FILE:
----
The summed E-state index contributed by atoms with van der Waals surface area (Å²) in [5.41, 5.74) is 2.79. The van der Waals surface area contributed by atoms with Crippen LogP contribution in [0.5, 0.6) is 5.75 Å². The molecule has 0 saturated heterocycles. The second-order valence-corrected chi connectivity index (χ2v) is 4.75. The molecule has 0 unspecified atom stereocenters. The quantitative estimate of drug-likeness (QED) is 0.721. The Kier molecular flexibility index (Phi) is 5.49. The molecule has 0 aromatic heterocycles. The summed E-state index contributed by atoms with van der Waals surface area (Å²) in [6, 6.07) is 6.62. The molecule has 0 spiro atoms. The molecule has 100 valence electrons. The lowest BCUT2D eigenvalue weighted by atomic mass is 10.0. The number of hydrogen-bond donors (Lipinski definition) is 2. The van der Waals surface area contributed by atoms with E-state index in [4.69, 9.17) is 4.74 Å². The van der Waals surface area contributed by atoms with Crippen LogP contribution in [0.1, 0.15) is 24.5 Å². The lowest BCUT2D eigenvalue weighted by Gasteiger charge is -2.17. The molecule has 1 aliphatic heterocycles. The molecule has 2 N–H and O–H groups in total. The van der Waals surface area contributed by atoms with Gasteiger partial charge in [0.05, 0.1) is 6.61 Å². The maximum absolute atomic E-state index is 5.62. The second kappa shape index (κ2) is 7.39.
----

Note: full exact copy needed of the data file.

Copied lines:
The summed E-state index contributed by atoms with van der Waals surface area (Å²) in [5.41, 5.74) is 2.79. The van der Waals surface area contributed by atoms with Crippen LogP contribution in [0.5, 0.6) is 5.75 Å². The molecule has 0 saturated heterocycles. The second-order valence-corrected chi connectivity index (χ2v) is 4.75. The molecule has 0 unspecified atom stereocenters. The quantitative estimate of drug-likeness (QED) is 0.721. The Kier molecular flexibility index (Phi) is 5.49. The molecule has 0 aromatic heterocycles. The summed E-state index contributed by atoms with van der Waals surface area (Å²) in [6, 6.07) is 6.62. The molecule has 0 spiro atoms. The molecule has 100 valence electrons. The lowest BCUT2D eigenvalue weighted by atomic mass is 10.0. The number of hydrogen-bond donors (Lipinski definition) is 2. The van der Waals surface area contributed by atoms with E-state index in [4.69, 9.17) is 4.74 Å². The van der Waals surface area contributed by atoms with Crippen LogP contribution in [0.1, 0.15) is 24.5 Å². The lowest BCUT2D eigenvalue weighted by Gasteiger charge is -2.17. The molecule has 1 aliphatic heterocycles. The molecule has 2 N–H and O–H groups in total. The van der Waals surface area contributed by atoms with Gasteiger partial charge in [0.05, 0.1) is 6.61 Å². The maximum absolute atomic E-state index is 5.62. The second kappa shape index (κ2) is 7.39.